For instance, my grandfather was a mechanic who fixed them.

        Even if slave owners were a minority, the wealth of the area was built upon the backs of slaves.Enslaved people could be rented, or lent out to friends and relatives.

        Along the lines of a kind neighbor who would plow our large garden plot with his farm tractor for us.

        Enslaved people could be used as collateral in business dealings which could grow local ‘white’ economies. .

        ‘White’ people were, on a percentage basis, unlikely to live on plantations, but Black people were likely to live on plantations.

        Even if you didn’t own enslaved people, owning enslaved people was a display of status, that you had made it, and something of which to aspire.

        If you examine ‘white’ households which had enslaved people, as opposed to individuals who own enslave people, the percentage of ‘white’ Southern households owning enslaved people is likely to be higher than you might imagine. https://www.theatlantic.com/national/archive/2010/08/small-truth-papering-over-a-big-lie/61136/

  • Uncle Mark

    The moment the Republicans adopted the Southern Strategy, they have had to endure this neurosis of appealing to these backward racists, while trying to appear as being moral, decent & idealistic. They claim a love of history, while for decades they’ve tried to rewrite history…saying that the Civil War was about “states rights” and NOT about slavery. In the meantime, they speak in dog whistles to their racist base…using words like “thugs and urban” as euphemisms for Black.

    In the same vein, these fights over Confederate statues & flags has nothing to with any love of history, as it is so much over racial dominance over minorities. As we have all witnessed, so many racists loathe being called racist, so they try to make the argument about something else.

    Let’s face it, if these racist fuckers REALLY cared about history, there would be realistic placards (warts & all) about the generals being portrayed. These people would be able to quote Shelby Foote or Bruce Catton about the lives of these generals.

  • Growing up in Indiana in the 70’s we were taught the civil war was about ‘slavery’ – but slavery was never delved into, never examined, and was only mentioned in the most vague and disembodied ways. At university in the 80’s it was much the same – little discussion of actual slavery. Though I do recall a political history class where we examined the 3/5th compromise from a statistical representation standpoint.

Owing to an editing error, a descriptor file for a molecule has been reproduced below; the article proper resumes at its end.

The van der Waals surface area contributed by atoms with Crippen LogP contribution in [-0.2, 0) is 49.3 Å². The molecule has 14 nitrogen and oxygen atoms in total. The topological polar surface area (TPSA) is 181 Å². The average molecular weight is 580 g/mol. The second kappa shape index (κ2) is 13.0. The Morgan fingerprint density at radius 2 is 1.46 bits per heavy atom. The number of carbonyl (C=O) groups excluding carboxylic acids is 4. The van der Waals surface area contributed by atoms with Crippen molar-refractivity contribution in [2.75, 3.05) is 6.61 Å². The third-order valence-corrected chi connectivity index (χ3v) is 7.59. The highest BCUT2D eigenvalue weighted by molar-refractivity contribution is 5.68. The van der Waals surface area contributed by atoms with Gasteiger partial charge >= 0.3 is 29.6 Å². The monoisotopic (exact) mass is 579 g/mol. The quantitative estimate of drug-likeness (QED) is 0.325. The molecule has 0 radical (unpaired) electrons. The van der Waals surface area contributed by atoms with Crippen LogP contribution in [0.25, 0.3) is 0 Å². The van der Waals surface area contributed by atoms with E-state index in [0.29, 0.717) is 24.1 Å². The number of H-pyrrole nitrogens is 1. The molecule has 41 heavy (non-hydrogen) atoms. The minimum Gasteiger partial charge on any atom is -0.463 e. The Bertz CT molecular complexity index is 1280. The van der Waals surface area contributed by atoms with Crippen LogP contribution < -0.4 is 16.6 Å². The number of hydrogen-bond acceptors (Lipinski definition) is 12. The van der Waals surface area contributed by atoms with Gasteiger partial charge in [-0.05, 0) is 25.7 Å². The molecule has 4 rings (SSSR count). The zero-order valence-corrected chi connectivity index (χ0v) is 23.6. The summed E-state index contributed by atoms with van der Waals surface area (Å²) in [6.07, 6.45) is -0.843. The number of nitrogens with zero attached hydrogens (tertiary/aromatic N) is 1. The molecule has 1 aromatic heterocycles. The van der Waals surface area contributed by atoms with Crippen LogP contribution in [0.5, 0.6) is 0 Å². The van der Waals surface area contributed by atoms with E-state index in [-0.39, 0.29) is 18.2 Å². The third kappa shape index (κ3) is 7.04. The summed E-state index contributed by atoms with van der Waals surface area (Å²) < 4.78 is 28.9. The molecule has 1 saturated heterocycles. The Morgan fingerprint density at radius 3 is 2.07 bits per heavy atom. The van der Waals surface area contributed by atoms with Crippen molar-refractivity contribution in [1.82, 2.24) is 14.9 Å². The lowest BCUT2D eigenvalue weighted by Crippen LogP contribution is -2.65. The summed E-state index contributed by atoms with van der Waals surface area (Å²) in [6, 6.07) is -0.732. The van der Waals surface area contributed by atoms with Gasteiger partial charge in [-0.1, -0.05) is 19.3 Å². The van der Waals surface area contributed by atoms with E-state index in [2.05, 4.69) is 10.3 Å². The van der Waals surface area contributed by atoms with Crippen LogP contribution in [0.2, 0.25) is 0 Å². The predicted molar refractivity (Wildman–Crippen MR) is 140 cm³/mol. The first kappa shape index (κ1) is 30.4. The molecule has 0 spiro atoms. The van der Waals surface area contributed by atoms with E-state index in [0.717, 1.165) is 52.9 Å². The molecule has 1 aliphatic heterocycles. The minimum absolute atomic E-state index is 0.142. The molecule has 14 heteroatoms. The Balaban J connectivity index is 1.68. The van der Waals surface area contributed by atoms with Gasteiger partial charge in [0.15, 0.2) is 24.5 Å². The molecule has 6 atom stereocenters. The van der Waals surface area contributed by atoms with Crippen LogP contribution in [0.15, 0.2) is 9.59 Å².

Slavery/White Supremacy are baked into the founding of America. They can’t be ignored, or glossed over, They can’t be hidden behind inaquous phrases like ‘States Rights’ or the ‘Lost Cause’. Until we actually acknowledge and confront this history and learn to accept it as the great failing of our country and its people, we will never mature enough to move forward. At 342 years old, it’s time our country ‘adulted’ and admitted it’s failings and the inhumanity enshrined in it’s birth.

  • fkevin
  • Lars Littlefield

    John Oliver is definitely a bright spot in the wasteland that is TV.

  • Itsatarp

    Here’s the deal on this “state rights” business. It wasn’t that the south felt their state rights were being ignored, they were upset the north was exerting theirs. They were angry the northern states had granted citizenship to escaped slaves in their territory and would not help track down and return them to the south.

  • Nowhereman

    Well yeah, it WAS about states’ rights–the right to own black people as chattel slaves. And it WAS about economics–the confederacy STILL hasn’t figured out how to make their economies work without slavery…

  • David Ehrenstein

    Absolutely Perfect!

  • thrunch

    OT but ..

    #DoveAd #Dove #DoveSoap SO WHAT IN THE ACTUAL FUCK IS NORMAL SKIN? MY DARK SKINNED ASS WOULD LOVE TO KNOW? pic.twitter.com/7dlNp9Qpzj— Carol Lynne Watson (@hippeacechick) October 9, 2017

  • wds
    • Gregory Peterson

      Unsaid is that those dreadful Democrats were likely to be in the Southern Baptist Convention, the Methodist Episcopal Church, South, the Southern Presbyterian Church in the United States…